Ironically and tragically, it appears that the grass roots volunteer organizers and participants of Vapefest 2010 are now doing more (than are any tobacco control professionals) to help cigarette smokers quit and to truthfully inform the public about the known health risks/benefits of vaping e-cigarettes versus smoking cigarettes.

An estimated 300,000 – 500,000 cigarette smokers in the US have switched to e-cigarettes in the past two years. And an estimated $100-$200 million of e-cigarettes (and related vaping equipment and supplies) were sold in the US in 2009, which reduced tobacco cigarette sales by an estimated $200-$400 million (as vaping e-cigarettes costs about half the price of smoking cigarettes). It is critically important to understand that every dollar that smokers and exsmokers spend on e-cigarettes eliminates $2 that previously had been (and would otherwise be) spent on tobacco cigarettes.

If the number of vapers and e-cigarette sales continue growing at similar rates, another million cigarette smokers will switch to vaporizers in 2010, and sales may surpass the estimated $600 million in combined sales of nicotine gums, lozenges and patches. And if e-cigarette usage and sales continues growing at similar rates in future years, the number of e-cigarette users and sales could surpass smokeless tobacco products in several years, and could surpass tobacco cigarettes within a decade.

Ironically and tragically, while e-cigarettes appear to pose the greatest threat yet to the future of the cigarette industry, efforts by the FDA and others to ban the sale and/or use of e-cigarettes primarily protect cigarette markets and make it even more difficult for smokers to quit. So it is vitally important to continue asking why some tobacco control activists are aggressively campaigning to protect the cigarette industry at the expense of smokers and public health.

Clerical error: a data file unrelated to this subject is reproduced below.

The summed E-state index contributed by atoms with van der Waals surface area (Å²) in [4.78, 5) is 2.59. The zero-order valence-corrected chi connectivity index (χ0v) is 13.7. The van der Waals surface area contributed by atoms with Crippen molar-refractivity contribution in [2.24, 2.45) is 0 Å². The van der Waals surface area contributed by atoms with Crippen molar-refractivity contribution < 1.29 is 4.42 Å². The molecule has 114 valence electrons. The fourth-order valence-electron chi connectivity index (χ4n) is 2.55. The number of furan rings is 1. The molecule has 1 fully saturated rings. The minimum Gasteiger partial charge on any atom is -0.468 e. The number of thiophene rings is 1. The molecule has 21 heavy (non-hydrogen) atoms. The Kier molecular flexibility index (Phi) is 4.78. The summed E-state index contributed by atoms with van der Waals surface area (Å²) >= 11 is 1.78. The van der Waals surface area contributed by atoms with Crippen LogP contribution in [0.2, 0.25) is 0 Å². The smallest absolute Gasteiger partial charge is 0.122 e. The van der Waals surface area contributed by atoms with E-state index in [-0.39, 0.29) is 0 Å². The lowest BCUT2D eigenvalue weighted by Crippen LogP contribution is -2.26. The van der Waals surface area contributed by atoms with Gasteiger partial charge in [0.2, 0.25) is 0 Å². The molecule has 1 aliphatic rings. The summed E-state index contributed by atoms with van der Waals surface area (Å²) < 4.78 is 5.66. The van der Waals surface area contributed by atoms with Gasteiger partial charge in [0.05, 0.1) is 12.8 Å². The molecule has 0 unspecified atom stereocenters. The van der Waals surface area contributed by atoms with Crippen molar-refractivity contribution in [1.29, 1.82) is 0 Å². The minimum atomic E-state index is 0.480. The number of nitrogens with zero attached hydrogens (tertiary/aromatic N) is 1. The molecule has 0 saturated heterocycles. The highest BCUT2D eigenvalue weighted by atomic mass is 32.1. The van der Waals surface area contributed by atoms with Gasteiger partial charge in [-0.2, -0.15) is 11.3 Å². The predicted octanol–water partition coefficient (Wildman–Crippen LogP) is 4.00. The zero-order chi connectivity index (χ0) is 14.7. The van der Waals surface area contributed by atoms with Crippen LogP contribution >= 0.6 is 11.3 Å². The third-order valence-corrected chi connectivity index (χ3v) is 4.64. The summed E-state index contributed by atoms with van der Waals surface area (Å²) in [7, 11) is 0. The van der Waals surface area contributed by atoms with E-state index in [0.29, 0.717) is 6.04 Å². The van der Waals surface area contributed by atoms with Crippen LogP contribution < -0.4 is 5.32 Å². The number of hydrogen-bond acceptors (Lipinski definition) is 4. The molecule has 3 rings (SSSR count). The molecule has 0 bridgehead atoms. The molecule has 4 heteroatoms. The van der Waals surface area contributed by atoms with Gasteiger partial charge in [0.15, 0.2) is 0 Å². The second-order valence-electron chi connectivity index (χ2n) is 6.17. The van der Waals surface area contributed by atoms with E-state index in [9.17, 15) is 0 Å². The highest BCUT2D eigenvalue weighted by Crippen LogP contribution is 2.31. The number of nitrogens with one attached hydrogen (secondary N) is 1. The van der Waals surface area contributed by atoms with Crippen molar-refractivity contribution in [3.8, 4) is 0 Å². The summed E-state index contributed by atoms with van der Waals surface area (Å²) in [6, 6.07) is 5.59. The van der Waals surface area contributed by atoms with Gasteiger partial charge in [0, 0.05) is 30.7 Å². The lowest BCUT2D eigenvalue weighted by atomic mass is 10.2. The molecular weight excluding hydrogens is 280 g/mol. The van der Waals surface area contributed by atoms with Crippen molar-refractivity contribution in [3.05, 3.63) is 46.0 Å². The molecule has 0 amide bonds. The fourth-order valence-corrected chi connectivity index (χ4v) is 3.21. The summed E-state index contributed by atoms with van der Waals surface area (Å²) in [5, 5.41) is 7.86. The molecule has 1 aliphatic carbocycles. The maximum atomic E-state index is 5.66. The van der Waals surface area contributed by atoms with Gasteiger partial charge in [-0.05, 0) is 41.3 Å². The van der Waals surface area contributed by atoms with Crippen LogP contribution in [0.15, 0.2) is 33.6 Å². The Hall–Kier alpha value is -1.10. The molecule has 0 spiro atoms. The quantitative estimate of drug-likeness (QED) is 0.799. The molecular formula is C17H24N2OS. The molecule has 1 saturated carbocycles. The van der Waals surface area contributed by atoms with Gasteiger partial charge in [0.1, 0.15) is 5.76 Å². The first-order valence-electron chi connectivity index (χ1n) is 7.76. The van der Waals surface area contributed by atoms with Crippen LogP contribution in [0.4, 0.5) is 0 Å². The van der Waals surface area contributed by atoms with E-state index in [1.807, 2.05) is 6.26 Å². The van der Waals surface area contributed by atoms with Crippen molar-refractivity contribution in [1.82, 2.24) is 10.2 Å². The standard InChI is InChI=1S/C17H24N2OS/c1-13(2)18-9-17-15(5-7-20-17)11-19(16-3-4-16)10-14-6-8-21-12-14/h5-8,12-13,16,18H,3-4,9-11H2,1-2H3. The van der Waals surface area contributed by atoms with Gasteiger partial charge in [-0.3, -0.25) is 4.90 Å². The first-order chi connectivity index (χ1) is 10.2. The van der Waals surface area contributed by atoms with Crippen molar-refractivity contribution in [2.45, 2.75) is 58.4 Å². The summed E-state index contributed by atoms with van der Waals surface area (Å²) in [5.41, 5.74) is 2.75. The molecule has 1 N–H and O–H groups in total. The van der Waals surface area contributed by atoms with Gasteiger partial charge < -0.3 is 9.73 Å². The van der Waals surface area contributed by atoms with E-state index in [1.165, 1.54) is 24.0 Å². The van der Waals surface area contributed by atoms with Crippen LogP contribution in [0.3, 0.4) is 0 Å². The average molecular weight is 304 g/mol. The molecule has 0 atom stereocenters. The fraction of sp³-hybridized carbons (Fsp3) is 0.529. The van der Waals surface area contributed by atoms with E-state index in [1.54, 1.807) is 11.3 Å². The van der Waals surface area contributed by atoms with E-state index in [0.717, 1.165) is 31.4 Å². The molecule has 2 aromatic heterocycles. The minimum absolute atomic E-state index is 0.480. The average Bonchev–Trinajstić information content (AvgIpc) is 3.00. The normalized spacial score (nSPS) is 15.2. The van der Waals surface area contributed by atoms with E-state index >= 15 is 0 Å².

That is also why Smokefree Pennsylvania and other tobacco harm reduction advocates have been urging the FDA to reclassify and to reasonably and responsibly regulate e-cigarettes as tobacco products (instead of trying to ban them by claiming they are drug devices), and have been urging the FDA to begin to truthfully inform smokers and the public that e-cigarettes and other smokefree tobacco/nicotine products are far less hazardous alternatives to cigarettes that pose no known risks to nonusers.

Since 1990, Smokefree Pennsylvania has advocated policies that have reduced indoor tobacco smoke pollution, increased cigarette taxes, reduced tobacco marketing to youth, preserved civil justice remedies for those injured by cigarettes, expanded and funded smoking cessation services, and to inform smokers that smokefree tobacco/nicotine products are far less hazardous alternatives to cigarettes. For disclosure, neither I nor Smokefree Pennsylvania have ever received any funding (directly or indirictely) from any tobacco, drug or e-cigarette company or trade assocation.